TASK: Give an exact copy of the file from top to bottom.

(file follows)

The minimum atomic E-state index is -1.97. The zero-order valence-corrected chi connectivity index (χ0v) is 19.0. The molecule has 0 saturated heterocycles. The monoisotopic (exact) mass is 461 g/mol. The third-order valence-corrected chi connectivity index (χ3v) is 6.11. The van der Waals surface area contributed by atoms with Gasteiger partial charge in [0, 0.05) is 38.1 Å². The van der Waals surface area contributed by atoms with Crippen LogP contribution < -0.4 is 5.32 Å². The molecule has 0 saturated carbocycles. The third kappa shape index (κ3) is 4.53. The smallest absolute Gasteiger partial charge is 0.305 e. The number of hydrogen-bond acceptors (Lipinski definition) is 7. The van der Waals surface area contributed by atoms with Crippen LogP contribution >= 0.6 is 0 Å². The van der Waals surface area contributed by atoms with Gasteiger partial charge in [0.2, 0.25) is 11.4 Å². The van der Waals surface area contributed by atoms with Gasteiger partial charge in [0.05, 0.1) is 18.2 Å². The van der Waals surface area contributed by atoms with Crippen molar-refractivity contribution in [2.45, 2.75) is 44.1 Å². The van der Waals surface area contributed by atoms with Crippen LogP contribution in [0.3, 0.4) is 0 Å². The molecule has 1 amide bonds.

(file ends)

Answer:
The minimum atomic E-state index is -1.97. The zero-order valence-corrected chi connectivity index (χ0v) is 19.0. The molecule has 0 saturated heterocycles. The monoisotopic (exact) mass is 461 g/mol. The third-order valence-corrected chi connectivity index (χ3v) is 6.11. The van der Waals surface area contributed by atoms with Gasteiger partial charge in [0, 0.05) is 38.1 Å². The van der Waals surface area contributed by atoms with Crippen LogP contribution < -0.4 is 5.32 Å². The molecule has 0 saturated carbocycles. The third kappa shape index (κ3) is 4.53. The smallest absolute Gasteiger partial charge is 0.305 e. The number of hydrogen-bond acceptors (Lipinski definition) is 7. The van der Waals surface area contributed by atoms with Crippen LogP contribution >= 0.6 is 0 Å². The van der Waals surface area contributed by atoms with Gasteiger partial charge in [0.2, 0.25) is 11.4 Å². The van der Waals surface area contributed by atoms with Gasteiger partial charge in [0.05, 0.1) is 18.2 Å². The van der Waals surface area contributed by atoms with Crippen molar-refractivity contribution in [2.45, 2.75) is 44.1 Å². The van der Waals surface area contributed by atoms with Crippen LogP contribution in [0.3, 0.4) is 0 Å². The molecule has 1 amide bonds.